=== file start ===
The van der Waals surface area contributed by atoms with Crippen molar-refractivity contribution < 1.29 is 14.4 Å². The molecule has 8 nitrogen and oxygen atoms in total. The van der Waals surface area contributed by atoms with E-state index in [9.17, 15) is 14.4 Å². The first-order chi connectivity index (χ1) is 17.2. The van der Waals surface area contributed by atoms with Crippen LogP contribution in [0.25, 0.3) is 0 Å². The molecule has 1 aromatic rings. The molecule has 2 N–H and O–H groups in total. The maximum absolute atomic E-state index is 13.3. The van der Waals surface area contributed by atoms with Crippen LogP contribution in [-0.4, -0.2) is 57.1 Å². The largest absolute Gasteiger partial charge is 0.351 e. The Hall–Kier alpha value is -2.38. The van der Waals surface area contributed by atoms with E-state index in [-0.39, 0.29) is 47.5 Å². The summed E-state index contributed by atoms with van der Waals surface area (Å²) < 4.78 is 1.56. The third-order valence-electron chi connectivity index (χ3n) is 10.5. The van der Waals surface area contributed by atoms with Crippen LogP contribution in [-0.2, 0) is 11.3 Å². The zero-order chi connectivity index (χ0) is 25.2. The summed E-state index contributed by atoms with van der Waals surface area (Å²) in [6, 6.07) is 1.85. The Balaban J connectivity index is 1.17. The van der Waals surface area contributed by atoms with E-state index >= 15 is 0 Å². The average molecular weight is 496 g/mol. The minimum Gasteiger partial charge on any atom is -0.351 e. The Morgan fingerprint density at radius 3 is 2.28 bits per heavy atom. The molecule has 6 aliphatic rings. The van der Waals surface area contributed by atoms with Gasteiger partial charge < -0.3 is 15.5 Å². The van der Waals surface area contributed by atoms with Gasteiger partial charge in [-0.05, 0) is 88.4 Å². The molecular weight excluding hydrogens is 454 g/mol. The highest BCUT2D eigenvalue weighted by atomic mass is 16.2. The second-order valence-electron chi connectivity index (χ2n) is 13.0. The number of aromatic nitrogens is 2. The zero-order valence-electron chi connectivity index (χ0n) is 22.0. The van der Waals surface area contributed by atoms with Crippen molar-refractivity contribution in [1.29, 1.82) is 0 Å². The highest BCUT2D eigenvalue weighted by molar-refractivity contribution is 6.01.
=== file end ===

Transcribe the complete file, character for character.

The van der Waals surface area contributed by atoms with Crippen molar-refractivity contribution < 1.29 is 14.4 Å². The molecule has 8 nitrogen and oxygen atoms in total. The van der Waals surface area contributed by atoms with E-state index in [9.17, 15) is 14.4 Å². The first-order chi connectivity index (χ1) is 17.2. The van der Waals surface area contributed by atoms with Crippen LogP contribution in [0.25, 0.3) is 0 Å². The molecule has 1 aromatic rings. The molecule has 2 N–H and O–H groups in total. The maximum absolute atomic E-state index is 13.3. The van der Waals surface area contributed by atoms with Crippen LogP contribution in [-0.4, -0.2) is 57.1 Å². The largest absolute Gasteiger partial charge is 0.351 e. The Hall–Kier alpha value is -2.38. The van der Waals surface area contributed by atoms with E-state index in [-0.39, 0.29) is 47.5 Å². The summed E-state index contributed by atoms with van der Waals surface area (Å²) < 4.78 is 1.56. The third-order valence-electron chi connectivity index (χ3n) is 10.5. The van der Waals surface area contributed by atoms with Crippen LogP contribution in [-0.2, 0) is 11.3 Å². The zero-order chi connectivity index (χ0) is 25.2. The summed E-state index contributed by atoms with van der Waals surface area (Å²) in [6, 6.07) is 1.85. The Balaban J connectivity index is 1.17. The van der Waals surface area contributed by atoms with E-state index >= 15 is 0 Å². The average molecular weight is 496 g/mol. The minimum Gasteiger partial charge on any atom is -0.351 e. The Morgan fingerprint density at radius 3 is 2.28 bits per heavy atom. The molecule has 6 aliphatic rings. The van der Waals surface area contributed by atoms with Gasteiger partial charge < -0.3 is 15.5 Å². The van der Waals surface area contributed by atoms with Gasteiger partial charge in [-0.05, 0) is 88.4 Å². The molecular weight excluding hydrogens is 454 g/mol. The highest BCUT2D eigenvalue weighted by atomic mass is 16.2. The second-order valence-electron chi connectivity index (χ2n) is 13.0. The number of aromatic nitrogens is 2. The zero-order valence-electron chi connectivity index (χ0n) is 22.0. The van der Waals surface area contributed by atoms with Crippen molar-refractivity contribution in [1.29, 1.82) is 0 Å². The highest BCUT2D eigenvalue weighted by molar-refractivity contribution is 6.01.